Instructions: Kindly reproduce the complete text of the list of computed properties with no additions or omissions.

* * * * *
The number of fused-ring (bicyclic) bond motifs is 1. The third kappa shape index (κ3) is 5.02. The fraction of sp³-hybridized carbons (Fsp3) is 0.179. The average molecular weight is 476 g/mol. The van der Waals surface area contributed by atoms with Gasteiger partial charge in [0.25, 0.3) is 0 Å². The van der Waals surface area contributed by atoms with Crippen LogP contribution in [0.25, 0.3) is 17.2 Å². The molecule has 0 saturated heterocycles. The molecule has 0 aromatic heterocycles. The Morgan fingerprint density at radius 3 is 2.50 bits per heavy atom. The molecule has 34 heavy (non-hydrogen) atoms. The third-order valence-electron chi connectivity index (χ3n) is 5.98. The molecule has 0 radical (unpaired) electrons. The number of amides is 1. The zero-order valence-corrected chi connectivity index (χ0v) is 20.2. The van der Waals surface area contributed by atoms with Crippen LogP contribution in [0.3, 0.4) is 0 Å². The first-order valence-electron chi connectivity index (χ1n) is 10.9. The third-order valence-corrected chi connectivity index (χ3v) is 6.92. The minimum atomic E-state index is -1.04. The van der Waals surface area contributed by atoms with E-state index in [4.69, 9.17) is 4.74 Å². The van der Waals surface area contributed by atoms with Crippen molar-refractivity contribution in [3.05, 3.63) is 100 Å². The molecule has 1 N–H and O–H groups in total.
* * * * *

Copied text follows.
The number of fused-ring (bicyclic) bond motifs is 1. The third kappa shape index (κ3) is 5.02. The fraction of sp³-hybridized carbons (Fsp3) is 0.179. The average molecular weight is 476 g/mol. The van der Waals surface area contributed by atoms with Gasteiger partial charge in [0.25, 0.3) is 0 Å². The van der Waals surface area contributed by atoms with Crippen LogP contribution in [0.25, 0.3) is 17.2 Å². The molecule has 0 saturated heterocycles. The molecule has 0 aromatic heterocycles. The Morgan fingerprint density at radius 3 is 2.50 bits per heavy atom. The molecule has 34 heavy (non-hydrogen) atoms. The third-order valence-electron chi connectivity index (χ3n) is 5.98. The molecule has 0 radical (unpaired) electrons. The number of amides is 1. The zero-order valence-corrected chi connectivity index (χ0v) is 20.2. The van der Waals surface area contributed by atoms with Crippen LogP contribution in [0.3, 0.4) is 0 Å². The first-order valence-electron chi connectivity index (χ1n) is 10.9. The third-order valence-corrected chi connectivity index (χ3v) is 6.92. The minimum atomic E-state index is -1.04. The van der Waals surface area contributed by atoms with E-state index in [4.69, 9.17) is 4.74 Å². The van der Waals surface area contributed by atoms with Crippen molar-refractivity contribution in [3.05, 3.63) is 100 Å². The molecule has 1 N–H and O–H groups in total.